What to Expect from a DEXA Bone Density Scan
A DEXA scan is used to measure your bone density. During a recent annual wellness checkup, my doctor recommended a DEXA scan for me to measure my bone density and ensure I was taking the right precautions to prevent Osteoporosis in the future. Learn about DEXA scans below including what it is, who needs one, how to prepare for your visit, what to expect during the appointment, risks, benefits, and more!
What is a DEXA scan?
DEXA stands for dual-energy x-ray absorptiometry and just like the name suggests, it’s a form of x-ray that measures your bone density and bone loss. It’s a great tool for patients who may be showing symptoms of Osteoporosis and for younger patients who want to keep an eye on their density and ensure they take the right precautions to maintain their bone health through the years.
What is Osteoporosis
Are you concerned with preventing bone loss?
Osteoporosis is a disease that results in weak and brittle bones, leaving your skeleton prone to fractures and other complications. While this is a disease most often seen in women later in life, it can affect both women and men at different stages of life due to a variety of factors.
Bone is a living organism which constantly regenerates. When Osteoporosis occurs, new bone growth cannot keep up with bone loss.
Bone loss can also result in Osteopenia. Osteopenia is lower than normal bone density but not quite low enough to qualify as Osteoporosis.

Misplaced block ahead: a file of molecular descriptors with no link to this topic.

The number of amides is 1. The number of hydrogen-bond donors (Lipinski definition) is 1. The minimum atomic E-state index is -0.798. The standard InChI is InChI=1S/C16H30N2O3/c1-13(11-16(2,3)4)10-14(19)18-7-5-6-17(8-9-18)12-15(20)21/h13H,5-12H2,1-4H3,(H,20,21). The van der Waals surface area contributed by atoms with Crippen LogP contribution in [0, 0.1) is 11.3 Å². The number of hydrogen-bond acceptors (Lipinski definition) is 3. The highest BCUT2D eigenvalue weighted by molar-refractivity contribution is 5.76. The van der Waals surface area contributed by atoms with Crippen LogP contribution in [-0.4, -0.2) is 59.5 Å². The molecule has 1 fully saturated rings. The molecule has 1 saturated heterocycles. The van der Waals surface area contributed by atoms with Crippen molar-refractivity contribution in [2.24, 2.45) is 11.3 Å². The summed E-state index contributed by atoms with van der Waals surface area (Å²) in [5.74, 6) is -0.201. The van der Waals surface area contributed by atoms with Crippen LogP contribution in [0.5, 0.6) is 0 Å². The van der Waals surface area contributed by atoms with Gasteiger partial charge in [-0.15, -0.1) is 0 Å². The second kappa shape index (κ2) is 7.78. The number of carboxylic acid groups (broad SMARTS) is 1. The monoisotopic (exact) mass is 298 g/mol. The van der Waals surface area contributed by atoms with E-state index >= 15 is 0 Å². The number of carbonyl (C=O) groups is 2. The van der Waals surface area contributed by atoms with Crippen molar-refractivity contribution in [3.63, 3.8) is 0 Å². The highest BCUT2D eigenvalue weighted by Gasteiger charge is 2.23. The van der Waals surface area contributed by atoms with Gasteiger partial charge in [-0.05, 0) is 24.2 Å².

Learn how Osteoporosis develops in the video, below including what normal bone density looks like and how this disease makes bones weaker and more likely to break.
Why it’s important to prevent Osteoporosis
Preventing and properly treating Osteoporosis is important to avoid or minimize the following symptoms:
Back pain, caused by a fractured or collapsed vertebra
Loss of height
Stooped posture and curvature of bones
A bone fractures
Who needs a DEXA scan?
Bone density tests are often recommended if you fall into one of the following categories:
Medicine that could cause bone loss
People with bone conditions
Type 1 diabetes
Fracture from little to no trauma
Family history of bone or hip fractures
Liver or kidney disease
Back pain or height loss
Preparing for your visit
This procedure is very easy to prepare for and unlike other medical procedures does not require fasting or any supplement or medicine intake beforehand.
Below is a list of things you should do to prepare for your appointment:
Avoid taking calcium supplements 24 hours before your appointment
Wear loose fitting clothing the day of your appointment
Avoid wearing clothing or undergarments with zipper, buttons, metal closures, clasps, or plastic hooks
Eat and drink normally the day of your appointment
What happens during your appointment?
When you arrive, you will most likely be asked to complete a registration form with your basic information as well as questions about your calcium intake, cancer history, family medical history, and fracture history.
The technician will call you back into the scanning room to prepare for your scan, but never fear! This is probably one of the easiest medical procedures you will ever experience!
Benefits of the DEXA scan procedures:
No physical exam required.
Very low exposure to radiation.
DXA is most often performed on the lower spine and hips. If, as in my case, you have any hardware (rods, pins, etc.) in your hips or back, scan of your forearm or wrist may be taken as an alternative, though the spine/hip scan is thought to be the best measure of your density and bone loss.